food for thought

by michelle

Archive for the ‘spicy’ Category


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New York’s second-largest Chinatown in Flushing, Queens, is worth a visit. It really feels like you’ve been transported to China. We headed for the Golden Shopping Mall, home of Xi’an Famous Foods, where we intended to try Xi’an noodles. But the call of dumplings was too strong and I have to say they were some of the best I’ve ever eaten!

We ate excellent pan-fried dumplings with chilli oil and vinegar…..

….but the steamed dumplings in spicy chilli sauce were truly amazing. They were served with chilli oil and sesame paste and topped with choy sum and spring onions. The casing was super thin and the filling was a wonderfully tasty mix of pork and chives.

I forgot to take a photo of the pan-fried dumplings, so the one above is modified from an image by Ken Marshall licensed under CC BY 2.0



Written by michelle picker

September 26, 2018 at 11:10 pm

spicy prawns + vegetables in coconut

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These two dishes use Belacan, a shrimp paste pressed into a block and sun-dried. It’s an essential ingredient in Malaysian cooking which adds a unique depth of flavour. Pre-roasting, a necessary step, reduces it’s very strong smell and flavour. Wrap a piece in foil and roast it over an open flame or in the oven until it has a pleasant roasted aroma. Now you can add it to your rempah, a paste which functions like a wet curry paste to begin your dish.

For the spicy prawns make a rempah of 1 onion, 6 dried chillies, 2 fresh chillies, 2 large cloves of garlic, 1 teaspoon of laos (galangal) powder, 1 teaspoon of belacan and 1 teaspoon of ground turmeric. You can make this into a paste with a mortar and pestle, a small food processor or blender – add a little water if necessary. Heat 2 tablespoons of peanut oil in a large pan or wok and fry the rempah until it’s fragrant then add 2 tablespoons of lemon juice, 2 teaspoons of sugar and ¾ of a teaspoon of salt. Add 450g (1lb) of whole, unpeeled prawns, cover and simmer for 5 minutes or so until the prawns are just cooked. Garnish with fresh coriander (cilantro).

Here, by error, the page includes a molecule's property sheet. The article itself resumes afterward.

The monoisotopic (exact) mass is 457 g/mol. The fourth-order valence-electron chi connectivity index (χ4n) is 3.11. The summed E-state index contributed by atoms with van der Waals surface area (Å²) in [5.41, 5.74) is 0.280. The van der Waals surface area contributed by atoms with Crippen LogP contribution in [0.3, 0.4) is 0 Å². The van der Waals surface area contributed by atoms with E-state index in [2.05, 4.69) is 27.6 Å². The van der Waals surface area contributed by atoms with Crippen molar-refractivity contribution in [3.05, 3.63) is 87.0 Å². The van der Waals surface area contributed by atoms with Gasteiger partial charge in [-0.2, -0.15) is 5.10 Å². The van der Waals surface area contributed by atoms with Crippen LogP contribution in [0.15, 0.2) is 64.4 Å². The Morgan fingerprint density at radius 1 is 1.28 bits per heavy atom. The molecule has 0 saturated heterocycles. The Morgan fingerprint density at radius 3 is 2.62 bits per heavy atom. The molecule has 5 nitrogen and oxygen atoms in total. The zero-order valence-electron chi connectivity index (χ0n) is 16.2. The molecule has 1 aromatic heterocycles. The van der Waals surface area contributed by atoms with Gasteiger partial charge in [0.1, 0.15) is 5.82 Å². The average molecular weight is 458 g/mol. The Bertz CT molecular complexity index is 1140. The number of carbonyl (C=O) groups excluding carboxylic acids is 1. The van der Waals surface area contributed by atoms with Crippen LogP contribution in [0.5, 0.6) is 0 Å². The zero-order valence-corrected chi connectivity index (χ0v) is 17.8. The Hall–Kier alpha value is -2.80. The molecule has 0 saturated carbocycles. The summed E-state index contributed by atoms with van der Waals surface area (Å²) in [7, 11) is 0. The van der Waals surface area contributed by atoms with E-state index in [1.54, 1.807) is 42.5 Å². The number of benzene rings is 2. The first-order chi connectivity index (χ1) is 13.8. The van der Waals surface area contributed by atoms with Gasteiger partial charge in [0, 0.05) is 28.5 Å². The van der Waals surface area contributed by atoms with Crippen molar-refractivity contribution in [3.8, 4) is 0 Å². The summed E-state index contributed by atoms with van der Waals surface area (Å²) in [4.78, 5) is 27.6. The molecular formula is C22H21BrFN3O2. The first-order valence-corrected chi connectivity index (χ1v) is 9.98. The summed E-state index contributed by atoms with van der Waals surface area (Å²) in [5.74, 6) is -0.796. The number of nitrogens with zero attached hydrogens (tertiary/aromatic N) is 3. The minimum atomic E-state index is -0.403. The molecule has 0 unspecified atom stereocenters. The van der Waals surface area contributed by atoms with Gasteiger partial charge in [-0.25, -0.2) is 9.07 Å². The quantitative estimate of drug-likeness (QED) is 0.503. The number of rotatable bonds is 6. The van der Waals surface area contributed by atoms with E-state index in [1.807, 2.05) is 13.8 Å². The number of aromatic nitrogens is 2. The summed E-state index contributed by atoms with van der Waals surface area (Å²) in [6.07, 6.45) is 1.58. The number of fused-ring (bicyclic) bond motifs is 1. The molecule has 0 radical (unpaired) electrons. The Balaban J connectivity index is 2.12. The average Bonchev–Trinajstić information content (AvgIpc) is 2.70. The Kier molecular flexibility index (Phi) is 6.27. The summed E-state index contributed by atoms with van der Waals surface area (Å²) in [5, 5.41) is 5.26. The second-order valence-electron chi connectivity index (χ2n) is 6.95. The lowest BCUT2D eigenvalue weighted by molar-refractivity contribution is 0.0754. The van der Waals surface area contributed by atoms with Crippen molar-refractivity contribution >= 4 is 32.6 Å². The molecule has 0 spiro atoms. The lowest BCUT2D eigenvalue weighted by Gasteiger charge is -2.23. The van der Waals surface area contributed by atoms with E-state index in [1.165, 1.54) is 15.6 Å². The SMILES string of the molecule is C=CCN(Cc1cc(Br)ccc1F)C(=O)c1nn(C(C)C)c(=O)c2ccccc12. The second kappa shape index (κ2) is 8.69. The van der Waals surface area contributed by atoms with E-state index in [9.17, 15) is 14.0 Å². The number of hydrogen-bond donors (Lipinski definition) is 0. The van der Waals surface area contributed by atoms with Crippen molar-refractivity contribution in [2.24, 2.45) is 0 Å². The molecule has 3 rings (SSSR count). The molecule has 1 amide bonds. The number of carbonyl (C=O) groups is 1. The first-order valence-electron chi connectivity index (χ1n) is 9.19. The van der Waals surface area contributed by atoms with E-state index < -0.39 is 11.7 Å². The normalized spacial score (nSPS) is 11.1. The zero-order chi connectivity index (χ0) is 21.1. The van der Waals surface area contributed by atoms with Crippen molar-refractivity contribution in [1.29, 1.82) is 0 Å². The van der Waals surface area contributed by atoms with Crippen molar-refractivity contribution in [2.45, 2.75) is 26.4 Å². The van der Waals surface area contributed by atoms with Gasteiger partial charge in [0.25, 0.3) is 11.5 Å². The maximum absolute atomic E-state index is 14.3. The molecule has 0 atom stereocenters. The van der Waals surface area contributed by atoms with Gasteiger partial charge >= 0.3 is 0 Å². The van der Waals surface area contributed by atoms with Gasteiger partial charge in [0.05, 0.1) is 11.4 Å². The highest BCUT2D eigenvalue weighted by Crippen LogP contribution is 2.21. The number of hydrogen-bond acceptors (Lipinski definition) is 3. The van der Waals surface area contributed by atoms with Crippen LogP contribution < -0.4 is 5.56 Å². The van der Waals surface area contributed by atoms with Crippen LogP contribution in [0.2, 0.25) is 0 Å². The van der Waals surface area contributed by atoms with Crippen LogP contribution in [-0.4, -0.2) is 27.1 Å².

Vegetables in coconut are a sweet and mild foil for the spicy prawns. Make a rempah of 1 onion, 1 clove of garlic, 1 or 2 fresh green chillies, ½ a teaspoon of belacan and ½ a teaspoon of ground turmeric. Fry the rempah in a little oil then add 1½ cups of coconut milk, 2 strips of lemon rind and ¾ of a teaspoon of salt. Bring to a simmer then add 3 or 4 cups of thinly sliced vegetables (I used cabbage, carrots and bok choy) and cook until tender. Remove from the heat and add lemon juice to taste.

*Adapted from recipes in The Curry Cookbook by Charmaine and Reuben Solomon.

Written by michelle picker

May 16, 2018 at 12:12 am

chilli oil

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For those of you who love chilli, you’ll know that chilli oil is an important condiment at Chinese tables and a useful pantry staple. Made with facing heaven peppers, chilli oil is not very spicy (for a chilli oil) and has a nutty, toasty flavour enhanced by aromatics.

To make this chilli oil you will need 110g (4oz) of chilli flakes. If you can’t find the correct chilli flakes you can buy whole dry chillies and crush them in a food processor. Put the chilli flakes in a heatproof bowl or stainless steel saucepan and add some salt to taste as well as aromatics of your choice such as Sichuan peppercorns, star anise, cinnamon stick, bay leaf, ginger or five spice. The addition of aromatics is a personal preference which varies from region to region and even family to family in China. Next you need to heat a little more than 2 cups of oil. I used peanut oil but any vegetable oil without too much flavour would work. Heat the oil over a high flame to about 200ºC (400ºF). Remove from the heat and allow it to cool to around 135ºC (275ºF). Carefully pour the hot oil over the chilli flakes. It should sizzle and bubble releasing wonderful toasty aromas. Allow the finished chilli oil to cool before decanting into jars to store.



Written by michelle picker

March 21, 2018 at 12:09 am


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Kimchi is a traditional Korean side dish (banchan) made from salted and fermented vegetables.There are hundreds of varieties of kimchi but it is most commonly made with napa cabbage and Korean white radish (mu) and a variety of seasonings including Korean chilli flakes (gochugaru), garlic, ginger and often dried seafood. Traditionally kimchi was stored underground in jars but today most people in Korea have dedicated kimchi fridges. Mary and I finally got around to making some.